How To Make Wooden Stairs Less Slippery This Winter?
Whether it’s sitting outside in the sun to soak up the rays or standing around covered up with a hot beverage to take in the beauty of the snow, everyone enjoys spending time relaxing on the deck at any time of year. However, as we enter the Autumn season, it’s crucial to remember to keep deck steps non-slippery for family and friends.
It’s critical for all homeowners to bear in mind that everyone, from your spouse and children to your furry family pet, is safe when walking on snow and ice, especially on slippery wooden stairs.
Prevent The Formation Of Ice
While it may seem obvious and time-consuming, the best approach to prevent ice from forming on wooden steps is to clear snow as soon as it falls. While this isn’t a permanent solution, plan to shovel or sweep the deck stairs frequently or until they come if you’re expecting visitors. In addition, it will ensure that the stairwell remains open and accessible to all. But do you have enough time and energy to do this tiring task many times a day?
Agent Of Traction
When it’s freezing outside, wooden steps can become a tripping hazard. Clear snow from your steps as soon as possible after it falls to avoid slipping. Use a natural and quick traction agent to improve traction on wooden steps. You can use a mineral-based traction agent; it is safe for people, pets, and surfaces. Walking on snow and ice becomes a non-slip winter activity with this easy-to-carry and use traction agent.
Install Tread Strips
Rubber or other synthetic tread strips are an excellent solution to keep your wooden steps free of ice. To prevent the strips from dislodging during use, tack them to your wooden steps.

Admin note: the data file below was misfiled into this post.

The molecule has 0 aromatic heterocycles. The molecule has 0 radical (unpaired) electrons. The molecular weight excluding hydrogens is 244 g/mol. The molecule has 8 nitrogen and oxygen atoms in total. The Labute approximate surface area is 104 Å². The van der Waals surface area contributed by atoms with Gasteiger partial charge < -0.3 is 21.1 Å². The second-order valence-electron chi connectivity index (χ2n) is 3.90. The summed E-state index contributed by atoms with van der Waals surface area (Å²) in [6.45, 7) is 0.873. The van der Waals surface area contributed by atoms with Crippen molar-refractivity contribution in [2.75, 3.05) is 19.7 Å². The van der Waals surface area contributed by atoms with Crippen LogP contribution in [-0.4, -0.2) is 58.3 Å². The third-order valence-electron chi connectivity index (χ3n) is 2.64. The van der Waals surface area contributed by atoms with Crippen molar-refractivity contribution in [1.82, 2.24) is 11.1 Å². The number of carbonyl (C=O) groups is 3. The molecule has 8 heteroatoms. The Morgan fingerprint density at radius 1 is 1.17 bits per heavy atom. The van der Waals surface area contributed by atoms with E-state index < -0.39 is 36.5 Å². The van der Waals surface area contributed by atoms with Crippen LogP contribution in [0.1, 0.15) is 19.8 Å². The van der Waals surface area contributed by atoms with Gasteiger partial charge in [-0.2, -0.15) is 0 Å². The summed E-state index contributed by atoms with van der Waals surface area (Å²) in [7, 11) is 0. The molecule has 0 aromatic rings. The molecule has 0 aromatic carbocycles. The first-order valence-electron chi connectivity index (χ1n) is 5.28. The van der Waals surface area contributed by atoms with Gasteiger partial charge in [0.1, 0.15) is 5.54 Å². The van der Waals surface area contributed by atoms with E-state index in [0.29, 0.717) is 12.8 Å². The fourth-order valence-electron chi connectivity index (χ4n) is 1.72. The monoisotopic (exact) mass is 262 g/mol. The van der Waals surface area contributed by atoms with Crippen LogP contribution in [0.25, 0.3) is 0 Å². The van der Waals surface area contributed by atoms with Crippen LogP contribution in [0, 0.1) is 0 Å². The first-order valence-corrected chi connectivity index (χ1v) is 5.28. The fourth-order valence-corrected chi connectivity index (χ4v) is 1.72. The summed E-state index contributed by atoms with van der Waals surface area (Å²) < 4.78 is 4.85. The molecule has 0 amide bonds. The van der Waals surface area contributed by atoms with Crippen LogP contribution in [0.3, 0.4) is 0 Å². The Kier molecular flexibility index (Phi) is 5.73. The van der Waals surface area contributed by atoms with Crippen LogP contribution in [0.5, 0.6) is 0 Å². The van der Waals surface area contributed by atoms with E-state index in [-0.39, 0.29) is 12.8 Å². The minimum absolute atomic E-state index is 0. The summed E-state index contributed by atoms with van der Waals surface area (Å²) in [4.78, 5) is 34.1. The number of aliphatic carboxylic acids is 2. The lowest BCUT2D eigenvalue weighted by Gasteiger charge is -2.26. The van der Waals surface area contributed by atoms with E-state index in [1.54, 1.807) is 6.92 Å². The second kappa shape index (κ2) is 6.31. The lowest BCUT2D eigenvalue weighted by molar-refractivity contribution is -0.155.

Like all ice-control techniques, tread strips function best when you stay proactive. Remove snow off steps as soon as possible after a snowstorm. When snow is allowed to settle and compact, slick conditions can develop, so shovel or sweep your steps as quickly as possible after a snowstorm. Even after using tread strips, you need to be ready with your shovel.
Using An Ice Melt
You can use a de-icer to break up stubborn ice and snow. Make sure, however, that the one you choose will not ruin your steps or deck. Rock salt and other common salts are slow. These ice melts not only hurt the wood, neighboring plants, your pets’ paws, and your patio but also aren’t very effective. Calcium chloride ice melt works at low temperatures, but it’s a corrosive product that’ll ruin your wooden steps.
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Use A Towel
One essential household item, a towel, can make iced-over wooden steps safe. Just place a towel on top of slick steps.
It’s better to clean the snow and ice off the steps before using this procedure. Using a towel as an impromptu tread strip in icy situations keeps both humans and animals safe. But it is not a foolproof anti-slip solution.
Walking on clear ice or slippery surfaces is always risky. But you can avoid this risk by using an instant and natural traction agent like Walk On Ice. It is easy to carry and gives you instant traction.
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